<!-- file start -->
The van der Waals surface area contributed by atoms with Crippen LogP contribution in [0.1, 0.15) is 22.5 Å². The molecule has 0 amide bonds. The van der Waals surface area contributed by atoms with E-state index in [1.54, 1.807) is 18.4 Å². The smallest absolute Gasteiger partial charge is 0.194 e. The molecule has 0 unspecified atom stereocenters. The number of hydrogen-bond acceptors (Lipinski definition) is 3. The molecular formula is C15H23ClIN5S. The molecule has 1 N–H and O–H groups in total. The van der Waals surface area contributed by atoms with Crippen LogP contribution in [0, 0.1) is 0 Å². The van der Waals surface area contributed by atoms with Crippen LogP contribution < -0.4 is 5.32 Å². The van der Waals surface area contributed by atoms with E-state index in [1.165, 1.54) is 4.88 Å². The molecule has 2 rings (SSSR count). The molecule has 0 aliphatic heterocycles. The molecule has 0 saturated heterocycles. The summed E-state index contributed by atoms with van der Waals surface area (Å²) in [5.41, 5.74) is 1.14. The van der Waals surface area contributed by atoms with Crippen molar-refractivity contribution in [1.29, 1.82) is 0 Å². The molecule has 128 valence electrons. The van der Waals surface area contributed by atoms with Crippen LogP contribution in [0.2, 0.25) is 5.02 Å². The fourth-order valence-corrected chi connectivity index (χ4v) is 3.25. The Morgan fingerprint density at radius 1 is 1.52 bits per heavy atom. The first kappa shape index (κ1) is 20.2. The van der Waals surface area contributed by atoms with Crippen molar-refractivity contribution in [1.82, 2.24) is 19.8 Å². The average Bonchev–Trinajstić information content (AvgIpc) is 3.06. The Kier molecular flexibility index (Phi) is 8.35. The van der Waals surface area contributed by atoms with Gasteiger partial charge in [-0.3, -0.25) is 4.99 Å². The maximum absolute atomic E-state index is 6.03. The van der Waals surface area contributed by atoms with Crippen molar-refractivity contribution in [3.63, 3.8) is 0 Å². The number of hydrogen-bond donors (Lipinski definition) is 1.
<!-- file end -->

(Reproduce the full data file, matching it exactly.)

The van der Waals surface area contributed by atoms with Crippen LogP contribution in [0.1, 0.15) is 22.5 Å². The molecule has 0 amide bonds. The van der Waals surface area contributed by atoms with E-state index in [1.54, 1.807) is 18.4 Å². The smallest absolute Gasteiger partial charge is 0.194 e. The molecule has 0 unspecified atom stereocenters. The number of hydrogen-bond acceptors (Lipinski definition) is 3. The molecular formula is C15H23ClIN5S. The molecule has 1 N–H and O–H groups in total. The van der Waals surface area contributed by atoms with Crippen LogP contribution in [0, 0.1) is 0 Å². The van der Waals surface area contributed by atoms with Crippen LogP contribution < -0.4 is 5.32 Å². The van der Waals surface area contributed by atoms with E-state index in [1.165, 1.54) is 4.88 Å². The molecule has 2 rings (SSSR count). The molecule has 0 aliphatic heterocycles. The molecule has 0 saturated heterocycles. The summed E-state index contributed by atoms with van der Waals surface area (Å²) in [5.41, 5.74) is 1.14. The van der Waals surface area contributed by atoms with Crippen molar-refractivity contribution in [1.29, 1.82) is 0 Å². The molecule has 128 valence electrons. The van der Waals surface area contributed by atoms with Crippen LogP contribution in [0.2, 0.25) is 5.02 Å². The fourth-order valence-corrected chi connectivity index (χ4v) is 3.25. The Morgan fingerprint density at radius 1 is 1.52 bits per heavy atom. The first kappa shape index (κ1) is 20.2. The van der Waals surface area contributed by atoms with Crippen molar-refractivity contribution in [1.82, 2.24) is 19.8 Å². The average Bonchev–Trinajstić information content (AvgIpc) is 3.06. The Kier molecular flexibility index (Phi) is 8.35. The van der Waals surface area contributed by atoms with Gasteiger partial charge in [-0.3, -0.25) is 4.99 Å². The maximum absolute atomic E-state index is 6.03. The van der Waals surface area contributed by atoms with Crippen molar-refractivity contribution in [3.63, 3.8) is 0 Å². The number of hydrogen-bond donors (Lipinski definition) is 1.